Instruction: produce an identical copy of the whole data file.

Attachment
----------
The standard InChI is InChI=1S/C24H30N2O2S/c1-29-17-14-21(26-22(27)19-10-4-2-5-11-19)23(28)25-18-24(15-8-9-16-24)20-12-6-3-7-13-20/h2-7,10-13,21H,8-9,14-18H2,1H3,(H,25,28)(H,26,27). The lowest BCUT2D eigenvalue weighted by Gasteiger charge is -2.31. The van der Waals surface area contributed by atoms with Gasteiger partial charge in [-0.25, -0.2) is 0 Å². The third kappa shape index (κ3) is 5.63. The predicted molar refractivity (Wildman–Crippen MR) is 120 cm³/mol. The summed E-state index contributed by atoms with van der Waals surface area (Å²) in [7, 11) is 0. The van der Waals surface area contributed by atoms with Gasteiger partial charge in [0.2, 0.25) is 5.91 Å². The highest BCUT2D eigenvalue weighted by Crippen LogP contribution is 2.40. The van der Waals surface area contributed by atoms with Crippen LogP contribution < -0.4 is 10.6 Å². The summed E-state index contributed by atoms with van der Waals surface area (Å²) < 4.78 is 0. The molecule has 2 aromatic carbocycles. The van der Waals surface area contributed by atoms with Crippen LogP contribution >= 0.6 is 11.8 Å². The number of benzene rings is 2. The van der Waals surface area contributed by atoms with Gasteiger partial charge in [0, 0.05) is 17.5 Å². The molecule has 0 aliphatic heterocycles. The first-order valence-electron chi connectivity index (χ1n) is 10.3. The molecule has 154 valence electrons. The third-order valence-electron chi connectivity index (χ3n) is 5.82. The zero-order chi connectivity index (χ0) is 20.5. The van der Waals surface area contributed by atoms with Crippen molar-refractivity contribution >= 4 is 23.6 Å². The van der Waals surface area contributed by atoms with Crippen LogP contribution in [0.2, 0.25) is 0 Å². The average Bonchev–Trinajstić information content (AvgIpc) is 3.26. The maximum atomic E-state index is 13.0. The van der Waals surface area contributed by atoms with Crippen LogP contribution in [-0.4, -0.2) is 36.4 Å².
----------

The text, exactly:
The standard InChI is InChI=1S/C24H30N2O2S/c1-29-17-14-21(26-22(27)19-10-4-2-5-11-19)23(28)25-18-24(15-8-9-16-24)20-12-6-3-7-13-20/h2-7,10-13,21H,8-9,14-18H2,1H3,(H,25,28)(H,26,27). The lowest BCUT2D eigenvalue weighted by Gasteiger charge is -2.31. The van der Waals surface area contributed by atoms with Gasteiger partial charge in [-0.25, -0.2) is 0 Å². The third kappa shape index (κ3) is 5.63. The predicted molar refractivity (Wildman–Crippen MR) is 120 cm³/mol. The summed E-state index contributed by atoms with van der Waals surface area (Å²) in [7, 11) is 0. The van der Waals surface area contributed by atoms with Gasteiger partial charge in [0.2, 0.25) is 5.91 Å². The highest BCUT2D eigenvalue weighted by Crippen LogP contribution is 2.40. The van der Waals surface area contributed by atoms with Crippen LogP contribution < -0.4 is 10.6 Å². The summed E-state index contributed by atoms with van der Waals surface area (Å²) < 4.78 is 0. The molecule has 2 aromatic carbocycles. The van der Waals surface area contributed by atoms with Crippen LogP contribution >= 0.6 is 11.8 Å². The number of benzene rings is 2. The van der Waals surface area contributed by atoms with Gasteiger partial charge in [0, 0.05) is 17.5 Å². The molecule has 0 aliphatic heterocycles. The first-order valence-electron chi connectivity index (χ1n) is 10.3. The molecule has 154 valence electrons. The third-order valence-electron chi connectivity index (χ3n) is 5.82. The zero-order chi connectivity index (χ0) is 20.5. The van der Waals surface area contributed by atoms with Crippen molar-refractivity contribution >= 4 is 23.6 Å². The van der Waals surface area contributed by atoms with Crippen LogP contribution in [0.2, 0.25) is 0 Å². The average Bonchev–Trinajstić information content (AvgIpc) is 3.26. The maximum atomic E-state index is 13.0. The van der Waals surface area contributed by atoms with Crippen LogP contribution in [-0.4, -0.2) is 36.4 Å².